The age of the bacteriophage
Unifying antibodies, antibiotic activity and gene transfer, bacterial viruses have great potential for improving human health, Andy Extance found at the London meeting, ‘Exploiting bacteriophages for bioscience, biotechnology and medicine’.
Bacteriophages have been known for a century and used therapeutically for almost as long, but their relevance to today’s pharmaceutical industry could scarcely be greater. As viruses that infect bacteria they’re ‘the enemy of our enemy’, potential weapons in the fight against antibiotic resistance. As relatively simple biological machines, they’re a prime tool for biotechnologists to harness to reveal disease secrets and devise new methods.
In particular, companies exploit bacteriophages to make synthetic human monoclonal antibodies like AbbVie’s Humira (adalimumab), one of the top-selling drugs of 2013. It was fitting, then, that the phage display process through which Humira was discovered kicked off the ‘Exploiting bacteriophages for bioscience, biotechnology and medicine‘ at the O2 Arena, London on January 23, 2014.
Phage display’s power rests in the ability to clone genes for single chain variable fragment (scFv) antibody peptides into bacteriophages, which then express the scFvs on their surfaces. Used combinatorially, pairing each of thousands of antibody light and heavy chain structures with each other, it gives millions or billions of phages for screening against a desired target.
The approach’s versatility, “from bench to bedside” shone through decades of research done by Kerry Chester’s team at University College London. They had first used it to develop a radiolabelled anti-carcinoembryonic antigen antibody which became a “valuable and practical” clinical cancer imaging tool to guide surgery. They’re now using a similar approach to target avβ6 integrin, present in cancer tissues and wounds but not healthy tissues, using dimeric ‘diabody’ antibodies rather than scFvs.
But our bodies eliminate scFv antibodies from the body too quickly for use as drugs themselves, so alternative strategies are needed. For Chester’s group, that includes Antibody Directed Enzyme Prodrug Therapy (ADEPT), where an enzyme is fused with a phage-derived antibody that collects in a cancer patient’s tumour. In trials, they have then given that patient an initially non-toxic prodrug that’s activated by the enzyme only in the tumour.
“Phage display technology is being used to discover new targeted cancer treatments with limited side effects.”
The University of Cambridge’s John McCafferty, who invented phage display at Cambridge Antibody Technology, is now focussing on using it to make antibodies that block cell signalling. For example, calling on giant phage display libraries, his team has found antibodies that block the Notch signalling pathway. That holds promise both for understanding this important process, and as a cancer treatment with limited side effects, he told the conference.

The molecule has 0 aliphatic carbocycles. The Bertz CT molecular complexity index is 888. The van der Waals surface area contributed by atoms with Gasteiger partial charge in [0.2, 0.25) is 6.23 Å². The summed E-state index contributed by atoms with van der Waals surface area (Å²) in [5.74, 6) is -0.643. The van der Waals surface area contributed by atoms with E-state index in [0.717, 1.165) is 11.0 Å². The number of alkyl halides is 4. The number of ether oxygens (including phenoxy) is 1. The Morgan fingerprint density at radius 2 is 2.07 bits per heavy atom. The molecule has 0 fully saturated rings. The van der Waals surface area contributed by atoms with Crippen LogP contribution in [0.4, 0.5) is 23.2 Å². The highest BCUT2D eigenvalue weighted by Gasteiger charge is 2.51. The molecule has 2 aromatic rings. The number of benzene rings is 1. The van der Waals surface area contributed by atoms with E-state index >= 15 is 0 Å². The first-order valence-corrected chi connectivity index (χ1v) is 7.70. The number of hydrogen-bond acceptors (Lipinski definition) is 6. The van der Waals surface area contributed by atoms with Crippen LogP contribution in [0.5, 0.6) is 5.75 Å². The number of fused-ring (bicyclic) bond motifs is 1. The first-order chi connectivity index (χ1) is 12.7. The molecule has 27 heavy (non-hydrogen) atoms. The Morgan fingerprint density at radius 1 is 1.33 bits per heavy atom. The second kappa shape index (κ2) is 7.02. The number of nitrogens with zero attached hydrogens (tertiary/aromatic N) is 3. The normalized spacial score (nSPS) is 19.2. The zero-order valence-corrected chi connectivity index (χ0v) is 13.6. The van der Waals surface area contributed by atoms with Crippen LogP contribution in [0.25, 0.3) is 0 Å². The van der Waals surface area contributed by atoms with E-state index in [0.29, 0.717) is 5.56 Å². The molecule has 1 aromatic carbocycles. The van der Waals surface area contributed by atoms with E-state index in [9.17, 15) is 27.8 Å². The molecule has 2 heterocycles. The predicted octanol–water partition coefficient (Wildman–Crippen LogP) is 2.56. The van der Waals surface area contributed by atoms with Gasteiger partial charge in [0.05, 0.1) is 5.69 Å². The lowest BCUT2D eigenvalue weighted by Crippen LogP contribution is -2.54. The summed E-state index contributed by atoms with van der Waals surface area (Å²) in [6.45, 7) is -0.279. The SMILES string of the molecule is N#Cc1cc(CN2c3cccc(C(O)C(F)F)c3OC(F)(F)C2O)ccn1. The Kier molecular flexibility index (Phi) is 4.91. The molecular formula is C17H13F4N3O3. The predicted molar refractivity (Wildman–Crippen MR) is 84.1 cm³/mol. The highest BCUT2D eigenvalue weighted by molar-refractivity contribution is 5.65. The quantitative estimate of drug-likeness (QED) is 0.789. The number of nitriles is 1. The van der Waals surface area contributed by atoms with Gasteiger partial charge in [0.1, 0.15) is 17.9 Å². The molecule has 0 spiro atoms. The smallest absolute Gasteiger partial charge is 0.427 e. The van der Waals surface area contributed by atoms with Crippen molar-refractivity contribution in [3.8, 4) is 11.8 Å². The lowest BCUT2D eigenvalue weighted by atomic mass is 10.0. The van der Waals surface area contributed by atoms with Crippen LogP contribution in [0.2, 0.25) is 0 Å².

McCafferty’s group has also used the approach to block the MET receptor tyrosine kinase that controls invasive malignancies and TNF-α converting enzyme (TACE), an attractive therapeutic target for cancer and arthritis. McCafferty has also now founded antibody discovery and development company Iontas, also in Cambridge, UK, to capitalise on his approach.
Gene transfer for therapy and imaging is another area where bacteriophages also show promise, as pioneered by Amin Hajitou’s Imperial College London group. While eukaryotic viral vectors can insert genetic material into human cells, they mustn’t be infectious. By contrast bacteriophages don’t target human cells, making them safe but also unable to deliver genetic material.
Hajitou explained how his team has used vector hybridising adeno-associated virus (AAV) and a single-stranded bacteriophage to overcome these problems. Using this AAVP vector they have delivered tracer molecules into a rat model of sarcoma, allowing them to be imaged and from there developing a pre-clinical drug response model.
Beyond imaging, Hajitou’s group have used a similar approach to deliver tumour-killing genes using in vitro and in vivo models. Having worked to optimise gene delivery and expression, the group has now received funding from the Qatar Foundation, with the target of reaching clinical trials within five years.
Elsewhere at Imperial, Sivaramesh Wigneshweraraj has led an effort where a bacteriophage helped identify compounds for small molecule antimicrobial drugs. They have identified a protein from T7 bacteriophages known as Gp2, which inhibits E. coli RNA polymerase (RNAp), the enzyme responsible for transcription of all bacterial genes.
Wigneshweraraj and his colleagues have studied the interaction between the two partners, and how Gp2 inhibits conformational changes in RNAp that allow interactions with DNA. From that knowledge they have produced 340 small molecule Gp2 mimics, finding one with bacteriostatic activity similar to rifamycin, he indicated.
Figure 2: The T4 bacteriophage. Credit: Frederick A. Eiserling/UCLA and Petr Leiman/Purdue Department of Biological Sciences